Better financial resources needed for Study Away

The program should be more up front about the costs of going abroad.

Lian ParsonsWhen I first went to a study away session on the second floor of Tuttleman Learning Center in my freshman year, I was brimming with excitement and optimism. “I can go anywhere I want,” I told myself. “I can go to London in my sophomore year and South Africa in my summer between junior and senior year and experience those once-in-a-lifetime college things people always talk about!”

My naive optimism plummeted when I sat down with my mother this summer, spreadsheets laid out on the couch, to discuss what a semester abroad in London would actually mean for my family and I’s bank account.

I was shaken by the numbers those carefully color-coded spreadsheets presented. How could I not have seen this coming? Was this a personal failure to do my research properly, or was it an oversight by the department by not disclosing all the dirty details of the cost upfront?

The answer, as it turns out, falls somewhere in the middle.

The School of Media and Communication’s website has 150 pages, 120 of which are dedicated to Study Away information. The Study Away information sessions begin with the most basic, “Intro to Study Away,” then filter down to program-specific sessions, into “Financing Study Away” and “Scholarships for Study Away,” each held on a different day. There are academic and financial advisers, pamphlets and printouts. The resources are numerous and, quite frankly, overwhelming.

I was swept up in the promise that tuition would remain the same from a semester at Temple to a semester abroad, the fifty plus list of scholarships I wasn’t sure I qualified for, but left with a list of costs racking up and no idea where to start.

Senior journalism major Amber Connally attended the London summer program this past summer, said she had similar issues.

“I was surprised by the costs because you have to pay out of pocket, you don’t get financial aid, so I had to pretty much raise the money by myself,” she said. “In the beginning, Temple was not clear on how much it was. I had to go to the Bursar’s Office by myself and find out the exact cost, because they kept saying ‘between this and this, and depending on this and this,’ and weren’t too specific; that wasn’t enough for me and my mother. We needed to know the exact amount and how much we needed to raise and needed to come up so we don’t have any leftover fees when the fall starts.”

Connally was awarded two scholarships from outside the university and one from the program. She also raised funds through bake sales and GoFundMe.

Senior journalism major Taylor Calta attended the London 2015 spring semester. She said she didn’t apply for any scholarships and paid for her trip with her personal savings and a loan.

“I wish I had applied for scholarships because I’m paying for it now,” she said.

Calta said the study away office presented all the information well, but she did have to ask for more information concerning exchange rate and personal spending amounts.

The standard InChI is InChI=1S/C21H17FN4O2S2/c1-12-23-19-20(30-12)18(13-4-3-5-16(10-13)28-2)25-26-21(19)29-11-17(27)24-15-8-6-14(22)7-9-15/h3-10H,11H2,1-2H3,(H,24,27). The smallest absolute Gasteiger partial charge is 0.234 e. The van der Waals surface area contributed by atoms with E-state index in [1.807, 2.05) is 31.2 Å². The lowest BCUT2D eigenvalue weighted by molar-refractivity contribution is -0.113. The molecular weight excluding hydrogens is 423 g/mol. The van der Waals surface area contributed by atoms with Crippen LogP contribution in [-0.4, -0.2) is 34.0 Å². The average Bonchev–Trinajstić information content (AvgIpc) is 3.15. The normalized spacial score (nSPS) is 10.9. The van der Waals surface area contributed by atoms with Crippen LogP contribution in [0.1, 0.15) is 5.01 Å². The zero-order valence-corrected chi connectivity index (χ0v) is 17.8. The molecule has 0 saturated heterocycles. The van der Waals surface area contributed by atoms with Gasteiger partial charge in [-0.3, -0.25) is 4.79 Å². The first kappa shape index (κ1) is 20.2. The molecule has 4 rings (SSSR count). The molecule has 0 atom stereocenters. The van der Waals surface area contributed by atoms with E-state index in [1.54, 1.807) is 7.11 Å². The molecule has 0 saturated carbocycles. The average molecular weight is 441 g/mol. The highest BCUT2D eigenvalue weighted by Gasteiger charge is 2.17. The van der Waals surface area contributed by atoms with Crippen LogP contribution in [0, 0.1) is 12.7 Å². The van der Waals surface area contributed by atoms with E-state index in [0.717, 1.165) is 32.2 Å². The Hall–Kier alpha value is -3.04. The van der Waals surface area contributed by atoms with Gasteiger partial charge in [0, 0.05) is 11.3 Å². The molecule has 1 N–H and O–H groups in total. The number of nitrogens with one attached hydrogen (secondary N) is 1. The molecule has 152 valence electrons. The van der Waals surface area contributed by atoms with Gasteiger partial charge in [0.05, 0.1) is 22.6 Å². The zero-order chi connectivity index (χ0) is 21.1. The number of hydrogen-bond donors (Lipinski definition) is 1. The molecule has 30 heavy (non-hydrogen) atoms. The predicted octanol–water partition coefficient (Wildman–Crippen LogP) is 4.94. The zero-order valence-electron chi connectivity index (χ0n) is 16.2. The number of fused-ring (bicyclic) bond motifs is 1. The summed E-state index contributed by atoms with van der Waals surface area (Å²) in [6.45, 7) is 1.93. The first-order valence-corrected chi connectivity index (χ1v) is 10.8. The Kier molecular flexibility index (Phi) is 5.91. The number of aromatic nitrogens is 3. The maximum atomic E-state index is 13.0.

“What they tell you is really what it is,” she said. “It’s a lot, but it’s worth it.”

Lezlie McCabe, associate director for Study Away, said students come into her office, in the midst of the application process, who have no real idea of the costs.

The study away office has recently taken steps to “almost force” students to be prepared, McCabe said.

The study away website has been redesigned to make navigation easier. Computers have been added to the study abroad office so students can follow along throughout information sessions. Students take a survey that gauges what they are most concerned about when they sign up for an information session. The application itself even asks students how much they think the program will cost and how they’ll be paying for it.

“We proactively try to help students understand the costs,” McCabe said. “If we can prevent a problem before it starts, we certainly try to do that. Essentially what it comes down to is I don’t think there’s any way for a student to plan without looking at every funding option.”

The problem I faced when staring at those spreadsheets is not being unaware of the costs, but rather not knowing what every funding option is.

“There’s a lot of [scholarship] money out there that goes unused or without competition,” McCabe said. “I think the school needs a resource for that.”

Dana Dawson is program director for scholar development and fellowship advising, but she is only one person working for every undergraduate in the university, not just study away students.

What the study away program needs is an adviser specifically for scholarship searching and matching, with a master list of deadlines and clearly explaining eligibility for each financial opportunity.

With such a resource, I wouldn’t feel so overwhelmed with the 120 pages of Study Away information and seemingly endless application, and the spreadsheets would make my London semester seem less like an impossible pipe dream and more like a goal to be conquered.

Lian Parsons can be reached at

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